Translation

Select text and it is translated.
This area is result which is translated word.

Languages


Parliament of Lebanon

Coordinates: 33°53′48″N, 35°30′13″E

Lebanese Parliament
مجلس النواب
Assemblée nationale

Type Unicameral Speaker of the Parliament Nabih Berri, Amal Movement
since May 4, 2006 Members 128 Meeting place Lebanese Parliament, Beirut, Lebanon Web site www.lp.gov.lb Lebanon

This article is part of the series:
Politics and government of
Lebanon

Other countries · Atlas
 Politics Portal
view • talk • edit

The Parliament of Lebanon (known as Le Parlement in Lebanon) is the Lebanese national legislature. It is elected to a four-year term by universal adult suffrage in multi-member constituencies, apportioned among Lebanon's diverse Christian and Muslim denominations. Its major functions are to elect the President of the republic, to approve the government (although appointed by the President, the Prime Minister, along with the Cabinet, must retain the confidence of a majority in the Parliament), and to approve laws and expenditure.

According to its official site, the French name of the Parliament of Lebanon is Assemblée nationale (National Assembly), and the Arabic name is مجلس النواب Majlis an-Nuwwab (Chamber of Deputies).

Contents

The building

The Parliament building, was built in 1933 according to Armenian architect Mardiros Altounian's designs who was a Beaux-Arts architect. The building has an imposing symmetrical structure with an oriental revivalist style articulating historical regional references with neo-Mamluk overtones. [1]

Allocation of seats

A unique feature of the Lebanese system is the principle of "confessional distribution": each religious community has an allotted number of deputies in the Parliament. In elections held between 1932 and 1972 (the last till after the Lebanese Civil War), seats were apportioned between Christians and Muslims in a 6:5 ratio, with various denominations of the two faiths allocated representation roughly proportional to their size. By the 1960s, Muslims had become openly dissatisfied with this system, aware that their own higher birthrate and the higher emigration rate among Christians had by this time almost certainly produced a Muslim majority, which the parliamentary distribution did not reflect. Christian politicians were unwilling to abolish or alter the system, however, and it was one of the factors in the 1975-1990 civil war. The Taif Agreement of 1989, which ended the civil war, reapportioned the Parliament to provide for equal representation of Christians and Muslims, with each electing 64 of the 128 deputies.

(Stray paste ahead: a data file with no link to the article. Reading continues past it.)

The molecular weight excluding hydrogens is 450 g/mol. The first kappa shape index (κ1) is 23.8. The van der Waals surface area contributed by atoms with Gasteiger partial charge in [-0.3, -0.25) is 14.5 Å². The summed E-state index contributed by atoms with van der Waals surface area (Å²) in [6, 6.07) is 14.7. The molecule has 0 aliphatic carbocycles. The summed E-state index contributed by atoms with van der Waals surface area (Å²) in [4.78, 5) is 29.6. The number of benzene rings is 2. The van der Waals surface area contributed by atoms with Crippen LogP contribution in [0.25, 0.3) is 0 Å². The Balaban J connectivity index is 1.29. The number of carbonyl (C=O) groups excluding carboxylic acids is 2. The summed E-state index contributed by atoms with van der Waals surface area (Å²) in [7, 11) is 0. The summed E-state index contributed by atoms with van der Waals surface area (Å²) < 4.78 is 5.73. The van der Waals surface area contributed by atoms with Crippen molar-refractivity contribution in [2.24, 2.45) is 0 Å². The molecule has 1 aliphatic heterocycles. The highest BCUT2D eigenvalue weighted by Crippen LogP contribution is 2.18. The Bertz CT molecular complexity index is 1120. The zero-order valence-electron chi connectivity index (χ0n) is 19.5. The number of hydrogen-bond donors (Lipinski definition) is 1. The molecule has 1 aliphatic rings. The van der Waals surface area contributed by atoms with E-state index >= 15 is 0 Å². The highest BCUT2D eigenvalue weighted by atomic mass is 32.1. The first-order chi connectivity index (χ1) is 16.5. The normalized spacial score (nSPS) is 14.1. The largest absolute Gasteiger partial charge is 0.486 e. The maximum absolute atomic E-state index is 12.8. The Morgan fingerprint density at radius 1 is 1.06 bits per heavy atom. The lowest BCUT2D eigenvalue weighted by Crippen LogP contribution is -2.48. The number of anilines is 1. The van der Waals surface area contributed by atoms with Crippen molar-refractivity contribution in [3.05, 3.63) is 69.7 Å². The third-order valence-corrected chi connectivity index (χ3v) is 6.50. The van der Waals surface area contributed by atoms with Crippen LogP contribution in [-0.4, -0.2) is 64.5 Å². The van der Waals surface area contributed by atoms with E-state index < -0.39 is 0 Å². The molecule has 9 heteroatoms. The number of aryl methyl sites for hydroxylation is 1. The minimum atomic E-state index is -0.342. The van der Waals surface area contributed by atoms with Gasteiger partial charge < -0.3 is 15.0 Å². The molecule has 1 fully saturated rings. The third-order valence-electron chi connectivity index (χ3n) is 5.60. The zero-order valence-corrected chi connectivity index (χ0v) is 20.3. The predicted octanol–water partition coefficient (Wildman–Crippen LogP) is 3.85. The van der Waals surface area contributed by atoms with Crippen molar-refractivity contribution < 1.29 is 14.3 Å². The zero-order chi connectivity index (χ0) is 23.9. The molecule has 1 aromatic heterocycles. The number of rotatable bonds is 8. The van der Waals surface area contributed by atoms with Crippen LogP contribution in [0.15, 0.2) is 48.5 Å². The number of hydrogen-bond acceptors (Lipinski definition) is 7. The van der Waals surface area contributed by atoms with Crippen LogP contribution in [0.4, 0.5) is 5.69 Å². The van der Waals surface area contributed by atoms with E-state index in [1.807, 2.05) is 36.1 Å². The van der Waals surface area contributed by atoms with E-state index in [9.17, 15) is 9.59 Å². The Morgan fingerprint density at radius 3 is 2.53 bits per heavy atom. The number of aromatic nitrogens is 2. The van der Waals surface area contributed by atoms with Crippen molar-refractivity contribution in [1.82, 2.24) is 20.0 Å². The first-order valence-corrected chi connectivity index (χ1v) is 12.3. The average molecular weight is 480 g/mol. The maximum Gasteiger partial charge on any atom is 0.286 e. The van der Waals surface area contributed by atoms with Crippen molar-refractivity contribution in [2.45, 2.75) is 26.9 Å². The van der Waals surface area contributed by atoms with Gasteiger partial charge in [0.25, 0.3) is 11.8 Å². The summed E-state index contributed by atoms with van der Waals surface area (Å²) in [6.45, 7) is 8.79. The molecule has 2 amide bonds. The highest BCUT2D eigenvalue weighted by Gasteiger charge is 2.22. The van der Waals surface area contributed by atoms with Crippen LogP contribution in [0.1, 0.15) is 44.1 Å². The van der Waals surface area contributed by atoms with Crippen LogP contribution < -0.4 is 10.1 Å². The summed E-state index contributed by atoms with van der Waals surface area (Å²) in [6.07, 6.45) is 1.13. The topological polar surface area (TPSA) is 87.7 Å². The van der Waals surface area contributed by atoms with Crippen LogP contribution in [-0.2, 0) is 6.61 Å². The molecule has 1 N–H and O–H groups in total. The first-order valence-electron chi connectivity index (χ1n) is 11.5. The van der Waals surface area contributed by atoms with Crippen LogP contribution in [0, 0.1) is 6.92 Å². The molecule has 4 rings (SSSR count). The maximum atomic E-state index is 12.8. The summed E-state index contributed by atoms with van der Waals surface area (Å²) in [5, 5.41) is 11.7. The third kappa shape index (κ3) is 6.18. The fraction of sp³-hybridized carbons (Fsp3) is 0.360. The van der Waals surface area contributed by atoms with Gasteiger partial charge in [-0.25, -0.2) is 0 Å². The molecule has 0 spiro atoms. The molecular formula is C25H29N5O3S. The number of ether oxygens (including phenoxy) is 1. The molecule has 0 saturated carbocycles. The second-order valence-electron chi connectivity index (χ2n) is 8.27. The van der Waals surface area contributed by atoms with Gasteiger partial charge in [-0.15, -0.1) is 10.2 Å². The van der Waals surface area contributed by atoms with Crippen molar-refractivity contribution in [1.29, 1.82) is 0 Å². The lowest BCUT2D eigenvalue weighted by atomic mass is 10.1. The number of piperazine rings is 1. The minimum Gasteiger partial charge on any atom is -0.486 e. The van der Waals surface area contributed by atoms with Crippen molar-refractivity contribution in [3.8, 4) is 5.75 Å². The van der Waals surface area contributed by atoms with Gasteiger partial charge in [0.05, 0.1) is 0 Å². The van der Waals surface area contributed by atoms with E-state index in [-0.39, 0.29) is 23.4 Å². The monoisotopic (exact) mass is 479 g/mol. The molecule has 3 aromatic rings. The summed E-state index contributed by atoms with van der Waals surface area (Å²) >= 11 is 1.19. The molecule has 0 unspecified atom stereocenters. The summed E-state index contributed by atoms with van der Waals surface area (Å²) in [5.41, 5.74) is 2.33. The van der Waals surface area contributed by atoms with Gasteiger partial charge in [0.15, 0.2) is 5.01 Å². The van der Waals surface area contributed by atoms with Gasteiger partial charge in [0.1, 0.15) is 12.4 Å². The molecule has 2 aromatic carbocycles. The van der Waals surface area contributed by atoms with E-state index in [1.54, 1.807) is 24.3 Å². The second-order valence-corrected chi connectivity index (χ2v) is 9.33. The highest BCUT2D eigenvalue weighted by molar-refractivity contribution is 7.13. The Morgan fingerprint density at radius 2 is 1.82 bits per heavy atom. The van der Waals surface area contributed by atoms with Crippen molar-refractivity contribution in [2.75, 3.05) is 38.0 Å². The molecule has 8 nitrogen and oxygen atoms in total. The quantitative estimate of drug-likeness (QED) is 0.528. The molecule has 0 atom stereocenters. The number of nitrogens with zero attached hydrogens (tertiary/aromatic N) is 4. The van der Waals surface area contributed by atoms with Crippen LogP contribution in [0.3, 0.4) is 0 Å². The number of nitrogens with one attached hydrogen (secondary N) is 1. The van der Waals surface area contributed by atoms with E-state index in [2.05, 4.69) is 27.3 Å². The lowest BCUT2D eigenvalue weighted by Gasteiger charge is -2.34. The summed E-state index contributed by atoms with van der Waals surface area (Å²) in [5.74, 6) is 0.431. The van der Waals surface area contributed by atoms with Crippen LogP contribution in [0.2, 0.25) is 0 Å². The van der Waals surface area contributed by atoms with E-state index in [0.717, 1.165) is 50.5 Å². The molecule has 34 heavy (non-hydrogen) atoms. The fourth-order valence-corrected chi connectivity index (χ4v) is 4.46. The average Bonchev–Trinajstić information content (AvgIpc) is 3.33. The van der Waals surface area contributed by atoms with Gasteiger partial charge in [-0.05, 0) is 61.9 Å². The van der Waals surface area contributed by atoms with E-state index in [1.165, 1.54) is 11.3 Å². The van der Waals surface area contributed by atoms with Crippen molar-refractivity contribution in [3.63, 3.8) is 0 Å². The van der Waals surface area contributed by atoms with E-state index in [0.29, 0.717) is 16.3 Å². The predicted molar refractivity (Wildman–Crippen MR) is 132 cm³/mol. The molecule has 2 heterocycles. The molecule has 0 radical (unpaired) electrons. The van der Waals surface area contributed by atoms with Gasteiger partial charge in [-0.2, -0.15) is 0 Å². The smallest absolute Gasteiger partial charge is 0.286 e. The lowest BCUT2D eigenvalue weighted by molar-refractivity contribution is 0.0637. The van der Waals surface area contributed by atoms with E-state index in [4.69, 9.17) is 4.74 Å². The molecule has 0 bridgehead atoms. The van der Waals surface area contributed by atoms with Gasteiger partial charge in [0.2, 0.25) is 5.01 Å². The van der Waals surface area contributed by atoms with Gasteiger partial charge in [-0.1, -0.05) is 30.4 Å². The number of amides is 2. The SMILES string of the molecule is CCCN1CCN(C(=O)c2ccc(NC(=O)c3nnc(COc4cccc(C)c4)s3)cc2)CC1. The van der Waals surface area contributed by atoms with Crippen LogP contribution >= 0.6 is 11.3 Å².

Although distributed confessionally, all members, regardless of their religious faith, are elected by universal suffrage, forcing politicians to seek support from outside of their own religious communities, unless their co-religionists overwhelmingly dominate their particular constituency.

The changes stipulated by the Taif Agreement are set out in the table below:

Parliament of Lebanon Seat Allocation Confession Before Taif After Taif Maronite30 34 Greek Orthodox11 14 Greek Catholic6 8 Armenian Orthodox4 5 Armenian Catholic1 1 Protestant1 1 Other Christians 1 1 Total Christians 54 64 Sunni20 27 Shi'a19 27 Druze6 8 Alawite0 2 Total Muslims 45 64 Total 99 128
Allocation of seats in the 2005 election for the Parliament of Lebanon (Majlis an-Nuwwab) Shi'aSunniDruzeAlawiteMaronitesGreek OrthodoxGreek CatholicArmenian OrthodoxOther ChristiansBeirut 19 Beirut 1   2     1 1 1   1 (Protestant) Beirut 2 1 2       1   1 1 (minor groups) Beirut 3 1 2 1         2 1 (Arm. Catholics)Bekaa 23 Bekaa+Hermel 6 2     1   1     Zahlah 1 1     1 1 2 1   Rashaya+West Bekaa 1 2 1   1 1       Mount Lebanon 35 Jbeil+Kisrawan 1       7         North Metn         4 2 1 1   Baabda+Aley 2   3   5 1       Chouf   2 2   3   1     North Lebanon 28 Akkar, Dinniyeh, Bsharreh   5   1 3 2       Tripoli, Zgharta, Batrun, Kurah   6   1 6 4       South Lebanon 23 Saida, Tyre 9 2         1     Hasbaya, Nabatiyeh, Jezzine 5 1 1   2 1 1     Total 128 27 27 8 2 34 14 8 5 3